While you're waiting to hear from me, I thought I'd post a book review on the last book I read while in the States: March, by Geraldine Brooks. This is a great book for the light novel reader--not too difficult to read, but with some substance to it. Brooks has drawn her inspiration from Louisa May Alcott's Little Women, and has written the story of the absent father, Mr. March, who has gone off to aid the Union cause in the Civil War. She has loosely based this character on Louisa Alcott's own father, Bronson Alcott.
Bronson Alcott sounds like a man with whom I would love to become acquainted. He was a transcendentalist philosopher, educator, and abolitionist. He counted among his closest friends Ralph Waldo Emerson and Henry David Thoreau, and his name appears frequently in their letters and journals. It appears that Brooks had plenty of material to study in forming the character of Mr. March, as Bronson Alcott recorded his own life in 61 journals and his letters fill 37 manuscript volumes in the Harvard College Library.
Brooks has done a wonderful job of creating a life and voice for Mr. March. As a callow youth, he shows little thought for the evils of slavery, but he gradually encounters Negro slaves in the South and becomes enlightened. The book takes him through his marriage to Marmee, the loss of his fortune in attempting to advance the abolitionist cause, and his tortured decision to join the Union Army as a chaplain. While experiencing the horrors of war, he loses his innocence and becomes a tortured soul.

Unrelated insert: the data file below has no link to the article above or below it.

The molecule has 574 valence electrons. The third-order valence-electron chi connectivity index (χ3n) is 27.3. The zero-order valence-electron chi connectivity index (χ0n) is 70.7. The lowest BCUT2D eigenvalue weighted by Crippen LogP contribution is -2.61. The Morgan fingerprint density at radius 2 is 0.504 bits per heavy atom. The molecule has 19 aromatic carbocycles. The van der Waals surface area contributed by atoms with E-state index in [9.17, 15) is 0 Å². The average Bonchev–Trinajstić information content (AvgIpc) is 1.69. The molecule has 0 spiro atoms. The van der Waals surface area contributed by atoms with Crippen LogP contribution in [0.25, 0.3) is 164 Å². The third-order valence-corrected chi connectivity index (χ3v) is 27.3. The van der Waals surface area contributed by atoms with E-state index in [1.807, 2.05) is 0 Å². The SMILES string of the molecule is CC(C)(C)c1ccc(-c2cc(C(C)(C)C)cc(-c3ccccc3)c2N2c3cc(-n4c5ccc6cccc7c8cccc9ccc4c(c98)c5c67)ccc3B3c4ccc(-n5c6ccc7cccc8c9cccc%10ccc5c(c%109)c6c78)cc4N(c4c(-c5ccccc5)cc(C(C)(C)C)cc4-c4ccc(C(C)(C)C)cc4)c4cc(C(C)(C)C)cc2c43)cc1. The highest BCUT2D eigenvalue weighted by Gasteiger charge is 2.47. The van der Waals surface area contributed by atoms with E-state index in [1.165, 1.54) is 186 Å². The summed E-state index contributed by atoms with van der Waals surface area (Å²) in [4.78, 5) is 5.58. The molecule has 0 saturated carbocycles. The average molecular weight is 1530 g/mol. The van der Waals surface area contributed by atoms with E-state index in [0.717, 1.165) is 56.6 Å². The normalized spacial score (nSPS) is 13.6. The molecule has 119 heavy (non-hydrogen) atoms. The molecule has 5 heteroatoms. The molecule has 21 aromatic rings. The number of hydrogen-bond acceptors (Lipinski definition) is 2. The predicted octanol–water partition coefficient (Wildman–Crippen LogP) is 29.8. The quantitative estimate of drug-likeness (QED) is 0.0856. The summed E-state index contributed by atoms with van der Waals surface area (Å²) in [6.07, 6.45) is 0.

It is this character, portrayed near the end of the novel, who captured my imagination. The following excerpt from the novel recounts Mr. March's thoughts as he leaves the hospital and prepares to return home to his anxious family:
You go on. You set one foot in front of the other, and if a thin voice cries out, somewhere behind you, you pretend not to hear, and keep going.
But some steps require more effort than others. As I set my foot upon the path leading to that little brown house, I felt like an impostor. Surely, I had no business here. This was the house of another man. A man I remembered. A person of moral certainty, and some measure of wisdom, whom many called courageous. How could I masquerade as such a one? For I was a fool, a coward, uncertain of everything.
Had I been alone, I might have turned back then, melted away like the snow on that bright, mild morning, become a particle lost in the vast spate flowing through the landscape of war, so that my daughters could live with the unsullied memory of that other man, and not be obliged to know this inferior replacement.
But I was not alone. John Brooke had a firm grip upon my arm and the young Lawrence boy pranced brightly ahead of us, barely able to contain his excitement. He was carrying on as if he brought some bright-wrapped, welcome Christmas gift. If only he knew for what shoddy goods he was the forerunner. I pulled my muffler up high around my face, so as to hide the trembling at the corners of my mouth. Truly, walking up that path was an act of courage greater than any asked of me at war.
To those who have experienced uncertainty, and have faced their own weaknesses in the darker parts of their souls, this character will seem familiar. This novel builds in complexity when, at its apex, one comes to see the differing points of view of several of the characters, and that things are not always as they seem. I loved the shades that the author adds to Marmee. In Little Women, the mother is a paragon of virtue, but in life one can hardly live up to this standard. Here Marmee is shown as a noble, but real person. Without reservation, I would put this novel beside my copy of Little Women upon the shelf.